Robert Greenberg

Historian, Composer, Pianist, Speaker, Author

Archive for Dr Bob Prescribes

Dr. Bob Prescribes George Gershwin, Concerto in F

A statement I’ve made before and will gladly make again: George Gershwin is among the handful of greatest composers the United States has produced, and his death at the age of 38 (of a brain tumor) should be considered an artistic tragedy comparable to the premature deaths of Schubert (at 31), Mozart (at 35), and Chopin (at 39). He was born Jacob Gershovitz (though his birth certificate reads “Jacob Gershwine”), the child of Russian Jewish immigrants, on September 26, 1898 at 242 Snediker Avenue in the Brownsville neighborhood of Brooklyn, New York. (For our information: in 1963, a bronze plaque commemorating Gershwin’s birth was affixed to the building. By the 1970s, the neighborhood had fallen on very hard times: the plaque was stolen – it is still MIA – and the building vandalized. It burned down in 1987, and all that remains of the neighborhood today is a blighted area of warehouses and junkyards.) Rarely has a major composer begun his life in an artistically less promising manner. Tall, athletic, and charismatic, Gershwin was the leader of various tenement gangs, played street ball, roller skated everywhere and engaged in petty crime. By his own admission, he cared nothing for music […]

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Dr Bob Prescribes: Maurice Ravel, ‘Valses nobles et sentimentales’

The “Waltz” Experienced ballroom dancers aside, I would suggest that most of us consider the “waltz” to be a stodgy thing, a choreographic burden to be born at weddings and such during which we shuffle out an approximation of a three-step, attempting to lead a partner who would rather not be lead (at least not by me), to the scintillating strains of such triple meter standards as the Anniversary Waltz and Sunrise, Sunset. It is easy, today, to forget that at the time of its creation, the waltz was considered a lewd and lascivious dance, one that led to moral degradation in this world and damnation in the next! The waltz originated in eighteenth century Austria as a peasant’s dance. What distinguished it from the beginning was its wide, gliding steps and the fact that the dancers held each other as closely as possible (at a time when courtly dancing forbade almost any touching at all). The relative simplicity and physicality of this new, gliding and whirling dance made it extremely popular among the lower classes, who were no more likely to dance the more sophisticated Minuet than Ozzie Osborn a Virginia Reel. By the late-eighteenth century, the gliding and […]

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Dr. Bob Prescribes Yiddish Song and Klezmer

Sitting around the dinner table recently, my son Daniel (11 years old) asked the rest of us what single superpower each of us would choose if we could only choose one. He went first, and predictably, he chose the power to choose an unlimited number of superpowers. His sister Lily (13 years old) immediately disqualified him based on his own stated criteria. Once they stopped arguing, I made my choice, which was easy. I no longer want to be able to fly (where would I fly to in these days of COVID? and where would I put my carry-on?), and the thought of being able to make myself invisible strikes way to close to the reality of my career as a composer. My choice: I want to be able to speak (and read, if written) every language – past and present – ever spoken, including hump-back whale, crow, and porpoise (color me “Dr. Bob-Doolittle”). How incredible would it be to be linguistically at home anywhere, with anyone! How fantastic it would be to be able to read everything in its “original!” Nothing cuts to the essence of a culture like its language. A tribe’s, a people’s, a nation’s music is […]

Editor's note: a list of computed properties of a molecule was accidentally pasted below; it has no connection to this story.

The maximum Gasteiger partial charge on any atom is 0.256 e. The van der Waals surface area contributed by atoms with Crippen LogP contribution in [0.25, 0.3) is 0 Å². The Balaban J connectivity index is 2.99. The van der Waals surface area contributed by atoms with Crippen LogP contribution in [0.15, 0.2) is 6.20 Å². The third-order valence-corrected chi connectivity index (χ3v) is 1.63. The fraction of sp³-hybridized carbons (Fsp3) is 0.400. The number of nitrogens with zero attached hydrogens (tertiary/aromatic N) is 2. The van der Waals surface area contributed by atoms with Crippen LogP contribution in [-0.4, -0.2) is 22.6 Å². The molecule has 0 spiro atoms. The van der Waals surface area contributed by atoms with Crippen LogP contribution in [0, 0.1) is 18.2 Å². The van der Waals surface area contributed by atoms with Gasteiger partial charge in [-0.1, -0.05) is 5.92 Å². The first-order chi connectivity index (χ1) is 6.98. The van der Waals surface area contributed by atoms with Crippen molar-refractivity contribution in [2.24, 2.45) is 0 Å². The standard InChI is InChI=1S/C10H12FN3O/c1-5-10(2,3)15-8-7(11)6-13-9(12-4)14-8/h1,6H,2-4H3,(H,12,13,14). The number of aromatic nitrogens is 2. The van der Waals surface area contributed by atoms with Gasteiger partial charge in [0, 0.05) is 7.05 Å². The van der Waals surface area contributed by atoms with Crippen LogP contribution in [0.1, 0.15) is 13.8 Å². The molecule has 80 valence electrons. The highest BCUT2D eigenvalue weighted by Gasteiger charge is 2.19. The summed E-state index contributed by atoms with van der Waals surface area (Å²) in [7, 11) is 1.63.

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Dr. Bob Prescribes Mahler Symphony No. 5

When it came to his music, particularly its orchestration, Gustav Mahler (1860-1911) was fussy. Starting with his Symphony No. 5, which he began in 1901 and initially completed in 1903, Mahler was never completely satisfied with anything he composed; he was always reworking this, re-orchestrating that, fussing to a degree that pretty much everything composed between 1901 and his death in 1911 must be considered a “work in progress”.  Mahler’s fussing with his Fifth Symphony began soon after its completion in 1903. After a reading in 1904 he removed a considerable bit of the percussion parts. In 1906 he again made significant revisions in anticipation of a performance in Amsterdam. In 1908 he revised the symphony yet again. Finally, in early 1911, just a few months before his death on May 18, he wrote: “The Fifth is finished. I have been compelled to re-orchestrate it completely. I cannot understand how I could have written so much like a beginner at that time [meaning 1901-1903]. It is clear that the method I had used in the first four symphonies deserted me altogether, as if a totally new message demanded a new technique.” That “new message” to which Mahler refers is the […]